India's digital strike against Pakistan! India's Afghan Documentary: Truth or Trash? Unmasking the truth behind "Daesh Dar Afghanistan"!

India’s Failed Digital Strike Against Pakistan

India’s latest digital strike necessitates recognizing that in the 21st century, a new threat looms. Fourth and fifth-generation warfare is becoming increasingly relevant and dangerous.

It is important to understand what they are; firstly, as concepts- and secondly, in the context of India’s latest attempt of a digital surgical strike, and why it is a miserable failure.

Fourth-Generation Warfare

Fourth-generation warfare often characterized as “post-modern” warfare. It is decentralized and blurs lines between war and politics. It gives lesser importance to the status held by combatants and civilians. Nation-states no longer hold a near-monopoly on combat forces, like old times. Nor do they care the same way about the ethics, rules and crimes of war.

Fifth-Generation Warfare

Moving on, fifth-generation warfare is propaganda. Propaganda is defined as information, especially of a biased or misleading nature. Used to promote a political cause or point of view. It is important to understand this concept for several reasons.

Knowledge is power. This means information warfare can accomplish strategic, operational, and tactical objectives.

Moreover, 5GW is capable of doing so without causing measurable and identifiable damage.

India’s Digital Strike

The latest stunt New Delhi has pulled off in this regard is a documentary, “Daesh Dar Afghanistan”. Aired on Tolo News, Afghanistan’s largest private news channel.

With PTM and Baloch separatists gaining increasing relevance, Delhi and Kabul seem to have joined hands to isolate and destabilize Pakistan. India seems to be desperate not to lose significance with the peace process on cards.

The documentary, if taken at face value, has tried to portray Pakistan as an enemy rather than a friend to its Western neighbour. It also pitches Pakistan as the power behind IS-K and Daesh in Afghanistan. However, the flawed scripting reveals the lies and the lack of substance in the documentary.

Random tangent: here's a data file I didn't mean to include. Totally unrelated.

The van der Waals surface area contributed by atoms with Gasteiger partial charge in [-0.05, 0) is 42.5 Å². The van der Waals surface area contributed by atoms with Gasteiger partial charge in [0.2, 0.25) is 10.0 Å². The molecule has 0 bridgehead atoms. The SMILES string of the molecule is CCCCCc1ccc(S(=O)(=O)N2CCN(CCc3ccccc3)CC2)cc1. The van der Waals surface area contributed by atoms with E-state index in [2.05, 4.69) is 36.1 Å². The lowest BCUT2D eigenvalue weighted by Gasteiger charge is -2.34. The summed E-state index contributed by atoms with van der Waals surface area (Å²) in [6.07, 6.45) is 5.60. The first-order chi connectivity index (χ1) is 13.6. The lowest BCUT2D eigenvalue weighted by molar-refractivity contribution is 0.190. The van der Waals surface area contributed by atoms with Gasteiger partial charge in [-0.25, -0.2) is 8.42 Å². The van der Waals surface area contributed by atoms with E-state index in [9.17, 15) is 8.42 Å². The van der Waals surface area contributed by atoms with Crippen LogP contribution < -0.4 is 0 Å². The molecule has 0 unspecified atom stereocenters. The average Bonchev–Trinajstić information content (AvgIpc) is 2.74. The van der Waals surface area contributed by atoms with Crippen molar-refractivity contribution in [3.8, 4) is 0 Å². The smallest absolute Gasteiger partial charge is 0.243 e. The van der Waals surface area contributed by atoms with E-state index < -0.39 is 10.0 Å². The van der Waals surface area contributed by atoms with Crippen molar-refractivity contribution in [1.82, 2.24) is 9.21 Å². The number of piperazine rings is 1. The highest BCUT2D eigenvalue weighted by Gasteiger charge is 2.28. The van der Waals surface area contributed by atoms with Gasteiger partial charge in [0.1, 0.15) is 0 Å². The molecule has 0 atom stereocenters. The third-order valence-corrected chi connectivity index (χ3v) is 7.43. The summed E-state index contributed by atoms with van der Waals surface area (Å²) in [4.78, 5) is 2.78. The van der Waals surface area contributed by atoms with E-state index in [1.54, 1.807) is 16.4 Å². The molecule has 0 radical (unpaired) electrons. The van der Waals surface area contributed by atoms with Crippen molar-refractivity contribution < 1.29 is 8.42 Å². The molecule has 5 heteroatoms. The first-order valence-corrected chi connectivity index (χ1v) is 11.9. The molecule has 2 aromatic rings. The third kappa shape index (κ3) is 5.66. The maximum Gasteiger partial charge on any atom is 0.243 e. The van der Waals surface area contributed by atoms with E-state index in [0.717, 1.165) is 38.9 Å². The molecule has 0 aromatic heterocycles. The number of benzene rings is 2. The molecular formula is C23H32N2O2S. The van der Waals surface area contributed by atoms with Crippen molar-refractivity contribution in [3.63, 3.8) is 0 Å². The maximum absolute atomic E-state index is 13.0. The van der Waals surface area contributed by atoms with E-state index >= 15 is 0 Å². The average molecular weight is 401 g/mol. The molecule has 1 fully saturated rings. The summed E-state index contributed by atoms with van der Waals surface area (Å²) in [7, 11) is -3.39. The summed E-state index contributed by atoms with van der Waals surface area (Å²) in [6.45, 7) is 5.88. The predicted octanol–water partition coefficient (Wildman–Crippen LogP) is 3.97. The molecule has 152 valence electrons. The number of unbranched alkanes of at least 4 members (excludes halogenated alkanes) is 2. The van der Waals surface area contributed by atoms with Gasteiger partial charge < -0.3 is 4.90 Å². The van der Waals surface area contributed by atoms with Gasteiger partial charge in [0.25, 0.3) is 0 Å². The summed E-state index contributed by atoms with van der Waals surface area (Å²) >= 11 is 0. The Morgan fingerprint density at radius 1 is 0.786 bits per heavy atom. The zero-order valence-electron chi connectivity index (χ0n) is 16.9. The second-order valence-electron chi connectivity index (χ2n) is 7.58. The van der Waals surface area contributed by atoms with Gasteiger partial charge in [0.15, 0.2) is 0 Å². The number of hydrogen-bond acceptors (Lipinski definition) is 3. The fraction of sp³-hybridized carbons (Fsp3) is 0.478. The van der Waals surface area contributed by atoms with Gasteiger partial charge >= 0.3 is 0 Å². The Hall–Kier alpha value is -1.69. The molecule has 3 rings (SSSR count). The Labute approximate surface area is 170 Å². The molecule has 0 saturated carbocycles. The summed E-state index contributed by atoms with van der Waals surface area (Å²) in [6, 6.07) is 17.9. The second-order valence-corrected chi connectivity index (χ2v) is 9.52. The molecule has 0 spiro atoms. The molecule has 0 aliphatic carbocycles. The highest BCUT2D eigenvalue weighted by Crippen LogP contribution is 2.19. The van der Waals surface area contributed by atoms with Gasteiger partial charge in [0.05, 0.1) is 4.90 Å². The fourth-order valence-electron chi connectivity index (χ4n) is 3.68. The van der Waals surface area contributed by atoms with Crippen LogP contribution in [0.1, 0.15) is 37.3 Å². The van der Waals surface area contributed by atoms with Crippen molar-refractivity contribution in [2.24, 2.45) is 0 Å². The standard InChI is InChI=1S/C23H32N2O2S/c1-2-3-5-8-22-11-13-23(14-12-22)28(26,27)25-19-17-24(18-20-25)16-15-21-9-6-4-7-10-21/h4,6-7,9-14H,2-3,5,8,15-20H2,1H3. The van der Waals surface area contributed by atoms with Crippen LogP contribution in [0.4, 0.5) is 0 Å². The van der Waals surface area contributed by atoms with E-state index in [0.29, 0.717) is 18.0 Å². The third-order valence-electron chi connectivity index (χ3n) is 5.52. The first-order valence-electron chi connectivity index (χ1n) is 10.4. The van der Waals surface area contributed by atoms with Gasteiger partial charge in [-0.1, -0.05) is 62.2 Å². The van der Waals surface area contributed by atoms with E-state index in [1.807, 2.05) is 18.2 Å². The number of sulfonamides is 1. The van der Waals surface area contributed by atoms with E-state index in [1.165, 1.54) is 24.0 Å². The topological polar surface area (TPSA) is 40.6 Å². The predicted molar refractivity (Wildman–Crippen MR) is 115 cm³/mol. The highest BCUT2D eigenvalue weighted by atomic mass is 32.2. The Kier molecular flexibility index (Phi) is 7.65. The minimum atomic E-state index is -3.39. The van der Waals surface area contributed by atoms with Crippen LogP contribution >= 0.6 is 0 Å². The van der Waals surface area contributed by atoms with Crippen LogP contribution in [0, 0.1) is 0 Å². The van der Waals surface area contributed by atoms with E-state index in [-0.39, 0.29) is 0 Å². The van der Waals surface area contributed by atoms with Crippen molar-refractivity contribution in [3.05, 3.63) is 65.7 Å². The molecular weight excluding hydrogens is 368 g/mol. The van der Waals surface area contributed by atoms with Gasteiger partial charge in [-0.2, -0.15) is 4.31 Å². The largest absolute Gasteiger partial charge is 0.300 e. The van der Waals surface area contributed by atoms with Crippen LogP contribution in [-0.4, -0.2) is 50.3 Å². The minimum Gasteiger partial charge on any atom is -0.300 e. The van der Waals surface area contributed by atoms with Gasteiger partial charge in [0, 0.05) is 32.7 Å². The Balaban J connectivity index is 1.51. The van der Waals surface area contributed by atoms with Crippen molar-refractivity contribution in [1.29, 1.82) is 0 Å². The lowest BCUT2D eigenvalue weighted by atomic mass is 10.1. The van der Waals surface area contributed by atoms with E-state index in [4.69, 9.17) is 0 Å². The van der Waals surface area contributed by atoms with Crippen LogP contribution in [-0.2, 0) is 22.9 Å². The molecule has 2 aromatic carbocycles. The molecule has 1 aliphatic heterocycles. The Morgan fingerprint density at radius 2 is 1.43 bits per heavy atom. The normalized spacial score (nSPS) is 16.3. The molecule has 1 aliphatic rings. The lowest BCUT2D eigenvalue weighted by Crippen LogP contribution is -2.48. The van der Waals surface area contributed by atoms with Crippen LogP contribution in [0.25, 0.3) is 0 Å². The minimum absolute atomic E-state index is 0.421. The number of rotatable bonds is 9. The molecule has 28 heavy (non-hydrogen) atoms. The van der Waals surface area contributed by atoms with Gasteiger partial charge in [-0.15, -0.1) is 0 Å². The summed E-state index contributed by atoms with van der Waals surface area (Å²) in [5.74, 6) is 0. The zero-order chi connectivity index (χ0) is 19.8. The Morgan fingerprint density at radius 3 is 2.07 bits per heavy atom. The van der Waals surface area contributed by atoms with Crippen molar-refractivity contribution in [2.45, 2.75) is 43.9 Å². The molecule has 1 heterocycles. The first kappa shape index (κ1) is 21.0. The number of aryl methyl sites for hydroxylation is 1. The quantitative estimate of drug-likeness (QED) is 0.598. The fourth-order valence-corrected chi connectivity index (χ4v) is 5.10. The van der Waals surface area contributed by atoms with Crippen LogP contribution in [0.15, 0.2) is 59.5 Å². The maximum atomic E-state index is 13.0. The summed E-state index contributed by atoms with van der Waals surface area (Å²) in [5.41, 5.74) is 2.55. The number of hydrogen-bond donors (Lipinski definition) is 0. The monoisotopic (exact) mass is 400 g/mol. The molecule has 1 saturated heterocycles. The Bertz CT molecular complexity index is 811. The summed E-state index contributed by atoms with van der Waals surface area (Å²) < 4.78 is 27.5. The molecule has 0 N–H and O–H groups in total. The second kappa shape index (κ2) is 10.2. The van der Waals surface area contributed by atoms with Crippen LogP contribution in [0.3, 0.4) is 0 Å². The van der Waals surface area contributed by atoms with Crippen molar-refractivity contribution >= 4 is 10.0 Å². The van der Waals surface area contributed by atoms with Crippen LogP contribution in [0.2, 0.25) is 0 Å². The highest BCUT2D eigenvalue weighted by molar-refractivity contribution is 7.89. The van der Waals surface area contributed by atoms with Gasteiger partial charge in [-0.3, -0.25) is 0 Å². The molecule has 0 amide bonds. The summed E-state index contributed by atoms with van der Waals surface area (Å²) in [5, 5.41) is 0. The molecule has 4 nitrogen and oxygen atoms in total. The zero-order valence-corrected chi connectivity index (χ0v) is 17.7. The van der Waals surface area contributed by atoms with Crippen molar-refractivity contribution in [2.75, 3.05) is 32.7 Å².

Why: Choice of Language and Target Audience

To begin with, the documentary was in Farsi.

Farsibans are the largest ethnolinguistic group in Afghanistan. They are being marginalized by Ghani’s fascist Pashtun government. Besides that, their community at large is in favour of cordial relations with Pakistan, rather than India. Therefore, India aiming to malign Pakistan in front of Farsiban Afghan youth is understandable.

The majority of the country wanting good ties with Pakistan can shift the balance of power in the region. That also threatens interests of the Indo-US alliance in Afghanistan. Furthermore, it means India may eventually maybe no longer able to use Afghanistan to destabilize Pakistan.

History of Attacks by Daesh

Double-checking the documentary against facts, one makes very interesting discoveries.

The only people Daesh seems to be oppressing and attacking are non-Pashtun. Today, the treatment of non-Pashtun ethnicities in Afghanistan which we are witnessing raises more questions. Does the Ghani regime need Pakistan to do the aforementioned? They seem to be doing it all too well themselves.

Flawed Visual Culture

Some of the footage appears to be from Syria rather than Afghanistan, simply owing to the attire of the “Islamic State Militants” in the film.

We are more than well aware of the fact that tribal Afghans do not don track pants paired with orange and pink tee shirts, they stick to their attire very proudly.

Secondly, “fighters” coming on camera for a private TV channel does not quite sit well. Neither does the fact that captives being interviewed, and narrating the same rhetoric, which Favours Ghani’s policies.

Relationship between Daesh and Afghan Taliban

The documentary hints at the dispute between Daesh and the Afghan Taliban.

Two opposing parties, ruthless enemies who take no prisoners, are fighting each other. Moreover, apparently both are funded by the same source. How interesting.

Pashtun Representation in light of Kabul’s Attitude Towards the Pashtun Tahaffuz Movement